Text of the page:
I'm back from another few days in Berlin. As usual, I met some political leaders to talk about privacy. I also took a personal side trip to visit the villa where the Wannsee Conference took place in 1942 (the infamous "final solution" conference). The German privacy debate, which I think is the most intense in the world, simply makes no sense to my ears without the backdrop of Germany's two totalitarian traumas in living memory. Privacy is always a cultural concept, and it varies from country to country, based on history and self-perception. Hardly any country, thank heaven, has Germany's history.
Even so, it was a bit of a surprise when I heard a political leader tell me clearly: "in Germany, we want innovation, but we want you to ask for permission first". Innovation and permission. In fact, I wonder if they're oxymoron. I think of innovation as serendipitous, almost the opposite of bureaucratic/political process. But in a nutshell, there it was. I sensed the frustration of politicians and regulators who want (or feel the responsibility) to regulate the profoundly disruptive phenomenon of Internet innovation, but feel dis-empowered to do so. It's hard indeed to control a phenomenon like innovation on the Internet, especially if it happens outside your borders. You can't grab the Internet by the ears and shake it, but you can grab one guy, or one company, and shake them as hard.
Innovation requires you to take risks, to try new things, to accept failure, to iterate and to move on. They all depend on a culture that accepts novelty and failures as a necessary learning step on the way to success. "Launch and iterate" has become the innovation model for the Internet. Some people and countries are more comfortable with that than others, perhaps for very valid historical and cultural reasons. As one Berliner told me: "of course Americans think differently about privacy...so would we if we had had two centuries of stable democracy."
At the Wannsee Conference villa, the Nazi officials spent a lot of time discussing how to deal with "mixed race people", categorizing each permutation of people like me with one Jewish grand-parent into a box. I saw the memo that clarified how I would have been classified as a "second-degree mongrel", with a full catalog of the legal "rights" to which I was entitled. I think of my dad, "a first-degree mongrel", who amazingly lived in Berlin throughout those years. I have lots of pictures of him as a little boy, in the early 1930's, heading off for his first day in school, petting a tiger cub in the Berlin zoo, with his dog. But then nothing, not a single picture, no record at all, for the next decade.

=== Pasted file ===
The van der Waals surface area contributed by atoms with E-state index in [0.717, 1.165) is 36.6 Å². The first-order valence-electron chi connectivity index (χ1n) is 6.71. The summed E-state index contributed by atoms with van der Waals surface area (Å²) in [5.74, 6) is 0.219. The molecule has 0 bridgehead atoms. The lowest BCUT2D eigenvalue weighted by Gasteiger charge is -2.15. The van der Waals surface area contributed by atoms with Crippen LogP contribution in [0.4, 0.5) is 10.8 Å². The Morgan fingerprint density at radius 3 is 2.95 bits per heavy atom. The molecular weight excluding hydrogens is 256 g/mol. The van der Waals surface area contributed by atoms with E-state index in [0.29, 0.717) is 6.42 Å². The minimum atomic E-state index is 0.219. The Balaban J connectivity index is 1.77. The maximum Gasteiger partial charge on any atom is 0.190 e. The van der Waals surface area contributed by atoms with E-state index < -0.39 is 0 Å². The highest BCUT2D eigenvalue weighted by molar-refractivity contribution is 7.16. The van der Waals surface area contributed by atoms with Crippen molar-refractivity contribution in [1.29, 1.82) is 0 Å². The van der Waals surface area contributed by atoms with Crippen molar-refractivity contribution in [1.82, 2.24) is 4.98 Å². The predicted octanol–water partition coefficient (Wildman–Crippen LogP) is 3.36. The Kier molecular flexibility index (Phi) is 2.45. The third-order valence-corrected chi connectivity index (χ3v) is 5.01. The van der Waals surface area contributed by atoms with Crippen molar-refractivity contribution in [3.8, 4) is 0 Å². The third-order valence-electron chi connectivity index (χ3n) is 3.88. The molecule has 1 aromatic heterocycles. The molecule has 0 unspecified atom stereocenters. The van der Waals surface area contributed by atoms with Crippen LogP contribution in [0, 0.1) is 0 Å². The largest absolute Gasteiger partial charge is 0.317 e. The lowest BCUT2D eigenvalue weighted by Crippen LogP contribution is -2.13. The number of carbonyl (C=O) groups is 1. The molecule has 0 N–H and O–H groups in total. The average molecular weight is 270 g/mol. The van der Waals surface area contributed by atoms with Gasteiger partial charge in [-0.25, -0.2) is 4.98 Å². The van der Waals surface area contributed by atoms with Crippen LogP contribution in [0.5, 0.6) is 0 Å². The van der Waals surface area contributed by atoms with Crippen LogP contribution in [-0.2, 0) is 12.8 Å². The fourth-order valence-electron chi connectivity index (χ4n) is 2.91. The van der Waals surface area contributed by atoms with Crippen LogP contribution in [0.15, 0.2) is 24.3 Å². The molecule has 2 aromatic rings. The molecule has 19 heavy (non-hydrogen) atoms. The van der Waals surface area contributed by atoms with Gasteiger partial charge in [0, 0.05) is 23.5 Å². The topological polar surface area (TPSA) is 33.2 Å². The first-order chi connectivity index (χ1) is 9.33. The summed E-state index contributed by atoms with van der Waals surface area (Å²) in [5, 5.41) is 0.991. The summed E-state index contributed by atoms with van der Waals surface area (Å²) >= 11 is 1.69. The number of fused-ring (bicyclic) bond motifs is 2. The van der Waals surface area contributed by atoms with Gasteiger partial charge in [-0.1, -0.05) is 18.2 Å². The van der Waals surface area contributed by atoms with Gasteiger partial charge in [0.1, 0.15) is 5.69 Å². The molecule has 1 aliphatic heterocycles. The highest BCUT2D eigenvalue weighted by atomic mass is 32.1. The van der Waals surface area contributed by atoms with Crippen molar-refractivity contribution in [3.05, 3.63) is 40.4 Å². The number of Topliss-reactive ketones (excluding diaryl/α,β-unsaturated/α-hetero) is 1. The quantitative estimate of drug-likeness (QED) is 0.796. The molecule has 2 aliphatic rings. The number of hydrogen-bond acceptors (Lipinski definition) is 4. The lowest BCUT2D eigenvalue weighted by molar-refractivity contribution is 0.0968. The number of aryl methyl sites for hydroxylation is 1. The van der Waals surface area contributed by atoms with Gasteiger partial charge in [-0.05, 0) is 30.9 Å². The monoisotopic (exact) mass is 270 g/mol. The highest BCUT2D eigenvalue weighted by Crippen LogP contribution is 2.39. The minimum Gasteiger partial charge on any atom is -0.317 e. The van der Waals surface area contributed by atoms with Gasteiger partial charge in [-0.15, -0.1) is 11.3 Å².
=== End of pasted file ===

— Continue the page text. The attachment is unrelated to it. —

There's a lot of debate about the potential evils that the Internet might enable in the future, as vast amounts of data are retained and publicly available. Those issues are serious, indeed, and I can't get my head around them. Many of the people who argue most passionately about the need for a "right to be forgotten" on the Internet are thinking about these potential evils. But at the same time, so much information also has a disinfectant quality for people who believe in free speech and transparency. There are no records that I can find of that missing decade of my dad's life. In many ways, I'm more a supporter of a "right not to be forgotten" than the opposite.
I doubt the horrors of Wannsee would have been possible in the age of the Internet. Imagine Anne Frank writing a daily blog. Or the Wannsee Conference proceedings leaked onto YouTube. Or maybe I have it all wrong, and the future will cook up evils using the same technologies that seem so benign to me now. I walk around Berlin shaking my head in incredulity, no matter how often I've been. I can understand the intense urge there to forget. Surely, that influences the concept of "privacy" too.